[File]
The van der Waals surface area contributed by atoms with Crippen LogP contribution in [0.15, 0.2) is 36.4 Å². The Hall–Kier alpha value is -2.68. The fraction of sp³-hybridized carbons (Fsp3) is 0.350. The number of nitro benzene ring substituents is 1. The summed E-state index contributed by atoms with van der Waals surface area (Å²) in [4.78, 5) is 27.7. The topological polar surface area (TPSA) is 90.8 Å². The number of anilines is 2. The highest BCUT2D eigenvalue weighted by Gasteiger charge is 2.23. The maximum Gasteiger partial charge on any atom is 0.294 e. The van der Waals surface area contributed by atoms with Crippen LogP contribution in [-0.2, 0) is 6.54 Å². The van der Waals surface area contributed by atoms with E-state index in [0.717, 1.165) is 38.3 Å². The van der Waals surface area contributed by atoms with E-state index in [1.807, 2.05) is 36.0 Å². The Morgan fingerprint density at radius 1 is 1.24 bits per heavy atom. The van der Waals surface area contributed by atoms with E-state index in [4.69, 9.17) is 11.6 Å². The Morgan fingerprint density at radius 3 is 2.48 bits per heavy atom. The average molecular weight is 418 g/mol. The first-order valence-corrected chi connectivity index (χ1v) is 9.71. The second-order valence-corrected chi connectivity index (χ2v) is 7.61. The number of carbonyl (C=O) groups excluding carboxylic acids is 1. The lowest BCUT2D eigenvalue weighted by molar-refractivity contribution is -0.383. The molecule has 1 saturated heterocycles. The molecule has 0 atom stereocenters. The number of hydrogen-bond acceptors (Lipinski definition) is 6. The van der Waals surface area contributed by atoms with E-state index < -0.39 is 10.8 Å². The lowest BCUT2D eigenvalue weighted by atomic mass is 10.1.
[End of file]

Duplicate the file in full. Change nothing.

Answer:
The van der Waals surface area contributed by atoms with Crippen LogP contribution in [0.15, 0.2) is 36.4 Å². The Hall–Kier alpha value is -2.68. The fraction of sp³-hybridized carbons (Fsp3) is 0.350. The number of nitro benzene ring substituents is 1. The summed E-state index contributed by atoms with van der Waals surface area (Å²) in [4.78, 5) is 27.7. The topological polar surface area (TPSA) is 90.8 Å². The number of anilines is 2. The highest BCUT2D eigenvalue weighted by Gasteiger charge is 2.23. The maximum Gasteiger partial charge on any atom is 0.294 e. The van der Waals surface area contributed by atoms with Crippen LogP contribution in [-0.2, 0) is 6.54 Å². The van der Waals surface area contributed by atoms with E-state index in [0.717, 1.165) is 38.3 Å². The van der Waals surface area contributed by atoms with E-state index in [1.807, 2.05) is 36.0 Å². The Morgan fingerprint density at radius 1 is 1.24 bits per heavy atom. The van der Waals surface area contributed by atoms with E-state index in [4.69, 9.17) is 11.6 Å². The Morgan fingerprint density at radius 3 is 2.48 bits per heavy atom. The average molecular weight is 418 g/mol. The first-order valence-corrected chi connectivity index (χ1v) is 9.71. The second-order valence-corrected chi connectivity index (χ2v) is 7.61. The number of carbonyl (C=O) groups excluding carboxylic acids is 1. The lowest BCUT2D eigenvalue weighted by molar-refractivity contribution is -0.383. The molecule has 1 saturated heterocycles. The molecule has 0 atom stereocenters. The number of hydrogen-bond acceptors (Lipinski definition) is 6. The van der Waals surface area contributed by atoms with E-state index < -0.39 is 10.8 Å². The lowest BCUT2D eigenvalue weighted by atomic mass is 10.1.